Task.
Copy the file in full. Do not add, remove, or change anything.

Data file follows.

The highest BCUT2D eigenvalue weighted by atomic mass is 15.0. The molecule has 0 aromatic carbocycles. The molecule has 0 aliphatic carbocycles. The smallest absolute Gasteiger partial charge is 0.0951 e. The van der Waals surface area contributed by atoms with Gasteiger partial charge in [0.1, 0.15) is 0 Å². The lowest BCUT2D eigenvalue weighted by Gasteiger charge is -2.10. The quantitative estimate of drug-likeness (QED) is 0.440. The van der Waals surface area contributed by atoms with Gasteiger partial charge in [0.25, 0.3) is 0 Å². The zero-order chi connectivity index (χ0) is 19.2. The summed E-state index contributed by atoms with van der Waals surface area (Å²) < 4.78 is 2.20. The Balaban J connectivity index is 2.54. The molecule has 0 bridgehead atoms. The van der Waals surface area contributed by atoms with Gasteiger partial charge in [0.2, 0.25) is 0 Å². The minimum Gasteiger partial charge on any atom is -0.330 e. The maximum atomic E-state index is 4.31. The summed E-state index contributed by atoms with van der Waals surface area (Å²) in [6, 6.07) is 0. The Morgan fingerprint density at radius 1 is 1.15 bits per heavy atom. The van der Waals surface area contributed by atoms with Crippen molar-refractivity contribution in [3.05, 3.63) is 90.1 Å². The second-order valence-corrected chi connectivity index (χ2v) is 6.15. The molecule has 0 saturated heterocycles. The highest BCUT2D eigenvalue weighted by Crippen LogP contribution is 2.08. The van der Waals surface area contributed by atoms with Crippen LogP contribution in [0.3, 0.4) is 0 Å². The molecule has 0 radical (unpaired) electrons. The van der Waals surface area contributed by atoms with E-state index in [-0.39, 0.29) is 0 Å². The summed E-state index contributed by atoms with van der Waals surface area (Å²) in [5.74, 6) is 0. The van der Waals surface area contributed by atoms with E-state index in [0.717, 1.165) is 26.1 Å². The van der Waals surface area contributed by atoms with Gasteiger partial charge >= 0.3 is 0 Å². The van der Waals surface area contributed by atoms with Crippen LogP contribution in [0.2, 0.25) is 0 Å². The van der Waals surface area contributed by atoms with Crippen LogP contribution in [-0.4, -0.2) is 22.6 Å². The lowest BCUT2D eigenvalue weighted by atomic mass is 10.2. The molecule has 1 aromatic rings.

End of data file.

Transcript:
The highest BCUT2D eigenvalue weighted by atomic mass is 15.0. The molecule has 0 aromatic carbocycles. The molecule has 0 aliphatic carbocycles. The smallest absolute Gasteiger partial charge is 0.0951 e. The van der Waals surface area contributed by atoms with Gasteiger partial charge in [0.1, 0.15) is 0 Å². The lowest BCUT2D eigenvalue weighted by Gasteiger charge is -2.10. The quantitative estimate of drug-likeness (QED) is 0.440. The van der Waals surface area contributed by atoms with Gasteiger partial charge in [0.25, 0.3) is 0 Å². The zero-order chi connectivity index (χ0) is 19.2. The summed E-state index contributed by atoms with van der Waals surface area (Å²) < 4.78 is 2.20. The Balaban J connectivity index is 2.54. The molecule has 0 bridgehead atoms. The van der Waals surface area contributed by atoms with Gasteiger partial charge in [0.2, 0.25) is 0 Å². The minimum Gasteiger partial charge on any atom is -0.330 e. The maximum atomic E-state index is 4.31. The summed E-state index contributed by atoms with van der Waals surface area (Å²) in [6, 6.07) is 0. The Morgan fingerprint density at radius 1 is 1.15 bits per heavy atom. The van der Waals surface area contributed by atoms with Crippen molar-refractivity contribution in [3.05, 3.63) is 90.1 Å². The second-order valence-corrected chi connectivity index (χ2v) is 6.15. The molecule has 0 saturated heterocycles. The highest BCUT2D eigenvalue weighted by Crippen LogP contribution is 2.08. The van der Waals surface area contributed by atoms with Crippen LogP contribution in [0.3, 0.4) is 0 Å². The molecule has 0 radical (unpaired) electrons. The van der Waals surface area contributed by atoms with E-state index in [-0.39, 0.29) is 0 Å². The summed E-state index contributed by atoms with van der Waals surface area (Å²) in [5.74, 6) is 0. The van der Waals surface area contributed by atoms with E-state index in [0.717, 1.165) is 26.1 Å². The van der Waals surface area contributed by atoms with Gasteiger partial charge >= 0.3 is 0 Å². The van der Waals surface area contributed by atoms with Crippen LogP contribution in [0.2, 0.25) is 0 Å². The van der Waals surface area contributed by atoms with Crippen LogP contribution in [-0.4, -0.2) is 22.6 Å². The lowest BCUT2D eigenvalue weighted by atomic mass is 10.2. The molecule has 1 aromatic rings.